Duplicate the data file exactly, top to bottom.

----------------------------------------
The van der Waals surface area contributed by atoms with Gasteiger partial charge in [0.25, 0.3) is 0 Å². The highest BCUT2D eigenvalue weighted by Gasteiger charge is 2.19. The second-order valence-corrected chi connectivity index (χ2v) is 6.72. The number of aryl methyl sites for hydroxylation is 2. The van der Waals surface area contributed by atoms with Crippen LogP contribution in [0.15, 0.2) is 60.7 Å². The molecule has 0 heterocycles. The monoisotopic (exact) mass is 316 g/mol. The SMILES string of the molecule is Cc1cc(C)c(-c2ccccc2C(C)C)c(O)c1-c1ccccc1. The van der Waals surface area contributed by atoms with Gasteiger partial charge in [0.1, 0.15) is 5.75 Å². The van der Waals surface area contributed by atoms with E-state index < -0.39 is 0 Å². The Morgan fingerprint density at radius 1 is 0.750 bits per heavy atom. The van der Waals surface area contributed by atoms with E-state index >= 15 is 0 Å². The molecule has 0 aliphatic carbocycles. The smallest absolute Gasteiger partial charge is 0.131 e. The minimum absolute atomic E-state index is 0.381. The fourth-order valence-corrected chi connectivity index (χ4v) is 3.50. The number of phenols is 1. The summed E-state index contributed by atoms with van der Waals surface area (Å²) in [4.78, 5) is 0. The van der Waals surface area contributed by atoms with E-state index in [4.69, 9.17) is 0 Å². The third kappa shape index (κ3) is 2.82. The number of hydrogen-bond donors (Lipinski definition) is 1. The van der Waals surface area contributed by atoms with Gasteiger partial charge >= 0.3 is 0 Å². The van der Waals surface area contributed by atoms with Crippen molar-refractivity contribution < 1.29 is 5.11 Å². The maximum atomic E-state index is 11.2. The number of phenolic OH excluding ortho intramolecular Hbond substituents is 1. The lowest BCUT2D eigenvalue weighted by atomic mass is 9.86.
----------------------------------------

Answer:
The van der Waals surface area contributed by atoms with Gasteiger partial charge in [0.25, 0.3) is 0 Å². The highest BCUT2D eigenvalue weighted by Gasteiger charge is 2.19. The second-order valence-corrected chi connectivity index (χ2v) is 6.72. The number of aryl methyl sites for hydroxylation is 2. The van der Waals surface area contributed by atoms with Crippen LogP contribution in [0.15, 0.2) is 60.7 Å². The molecule has 0 heterocycles. The monoisotopic (exact) mass is 316 g/mol. The SMILES string of the molecule is Cc1cc(C)c(-c2ccccc2C(C)C)c(O)c1-c1ccccc1. The van der Waals surface area contributed by atoms with Gasteiger partial charge in [0.1, 0.15) is 5.75 Å². The van der Waals surface area contributed by atoms with E-state index < -0.39 is 0 Å². The Morgan fingerprint density at radius 1 is 0.750 bits per heavy atom. The van der Waals surface area contributed by atoms with E-state index >= 15 is 0 Å². The molecule has 0 aliphatic carbocycles. The smallest absolute Gasteiger partial charge is 0.131 e. The minimum absolute atomic E-state index is 0.381. The fourth-order valence-corrected chi connectivity index (χ4v) is 3.50. The number of phenols is 1. The summed E-state index contributed by atoms with van der Waals surface area (Å²) in [4.78, 5) is 0. The van der Waals surface area contributed by atoms with E-state index in [4.69, 9.17) is 0 Å². The third kappa shape index (κ3) is 2.82. The number of hydrogen-bond donors (Lipinski definition) is 1. The van der Waals surface area contributed by atoms with Gasteiger partial charge >= 0.3 is 0 Å². The van der Waals surface area contributed by atoms with Crippen molar-refractivity contribution < 1.29 is 5.11 Å². The maximum atomic E-state index is 11.2. The number of phenolic OH excluding ortho intramolecular Hbond substituents is 1. The lowest BCUT2D eigenvalue weighted by atomic mass is 9.86.